Manatees and Flamingos are a Florida thing so I couldn’t pass up the opportunity to also exemplify my Puerto Rican experience in Florida.

The Octopus has always been my muse. Growing up I lived off Pennsylvania ave in Miami, where going to South beach was an almost every day thing for me. While I swam I would imagine myself as big and adaptive as an Octopus and now that still holds true. I am always drawing a tentacle in my work to signify an adaptive sense of ease and flow, so bringing that to life in Nuevo Norte is so symbolic to my childhood.”

In building out Nuevo Norte, COVL started with a mood-board like sketch that she says set the tone for the colors, textures, and different components that she wanted to integrate into the world. From there, she was able to work closely with Meta and its INSPIRE Team to begin building out Nuevo Norte, hitting different aspects of and memories from her Puerto Rican experience. 

COVL envisioned this gathering space as a place to talk, share stories, and share different points of view. Visually, it also poses as a juxtaposition between having complex conversations with a soft, less serious environment which instills a sense of curiosity, compassion, and ease.

Having grown up being raised primarily by her grandparents in Miami, COVL said she would always enter their apartment and was bombarded with the smell of freshly boiled coffee, and having her toast and butter ready for her at the table.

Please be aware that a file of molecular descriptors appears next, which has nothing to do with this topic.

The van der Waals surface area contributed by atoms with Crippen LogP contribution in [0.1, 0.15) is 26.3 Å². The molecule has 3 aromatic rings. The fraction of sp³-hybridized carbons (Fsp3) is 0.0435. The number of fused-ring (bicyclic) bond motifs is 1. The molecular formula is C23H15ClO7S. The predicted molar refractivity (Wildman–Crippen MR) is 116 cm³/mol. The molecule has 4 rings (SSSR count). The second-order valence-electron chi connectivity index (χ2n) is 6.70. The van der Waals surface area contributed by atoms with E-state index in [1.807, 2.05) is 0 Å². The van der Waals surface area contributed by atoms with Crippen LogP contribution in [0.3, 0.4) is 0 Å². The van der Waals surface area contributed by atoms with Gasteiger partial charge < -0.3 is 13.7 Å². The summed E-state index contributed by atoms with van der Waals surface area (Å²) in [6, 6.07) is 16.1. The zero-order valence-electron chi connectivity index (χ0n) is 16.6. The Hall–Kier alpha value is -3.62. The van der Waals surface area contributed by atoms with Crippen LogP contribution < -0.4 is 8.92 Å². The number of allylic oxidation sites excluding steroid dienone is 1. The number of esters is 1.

“The conversations that ensued around those moments are ones I wanted to bring forward, because even though it may look or be called something differently across different cultures, the experience is still the same. It’s about allowing people to again feel like they belong in this space, but also welcoming them to reminisce on their own experiences and feel as if they can invite somebody to the cafe city area to have those conversations or recall on memories.”

Horizon Worlds, according to the multimedia artist, enables her to push the envelope on those memories, creating larger than life memories that recreates what that kitchen she grew up in as a child looks like inside the metaverse.

“We are multidimensional and we get to celebrate this inside Horizon Worlds in the metaverse as we get to show ourselves in a different kind of dimension. It’s about lending more compassion towards identity and not looking at identity as just one kind of format or dimension,” she illustrated.

Rewriting Legacy and Longevity

Unfortunately, today’s political landscape has made it increasingly difficult for individuals to be able to have those more sensitive conversations that we used to be able to have – without fear of alienation and scapegoating. 

COVL, who was raised in Florida, says those conversations revolve around showing what Puerto Rico looks like in a landscape that is so new and still taking shape:

“It goes back to the fact that Puerto Ricans, we look different from one another; our upbringings may be different. For me, I’m a Puerto Rican that was raised in Florida – so, what does that look like? I think it’s my responsibility to continue showing up as that and showing people what my Puerto Rican experience is also as a Floridian. Being in the virtual reality space and the metaverse has allowed me to really elevate what that looks like, while also lending nuances to allow other people to feel as if they belong as well.”

She shared with Hypemoon that many of these conversations bring in notions of identity, belonging, history of colonialism, roots and the intricacies of colorism, disparities amongst marginalized groups, and the overall lack of government aid and support.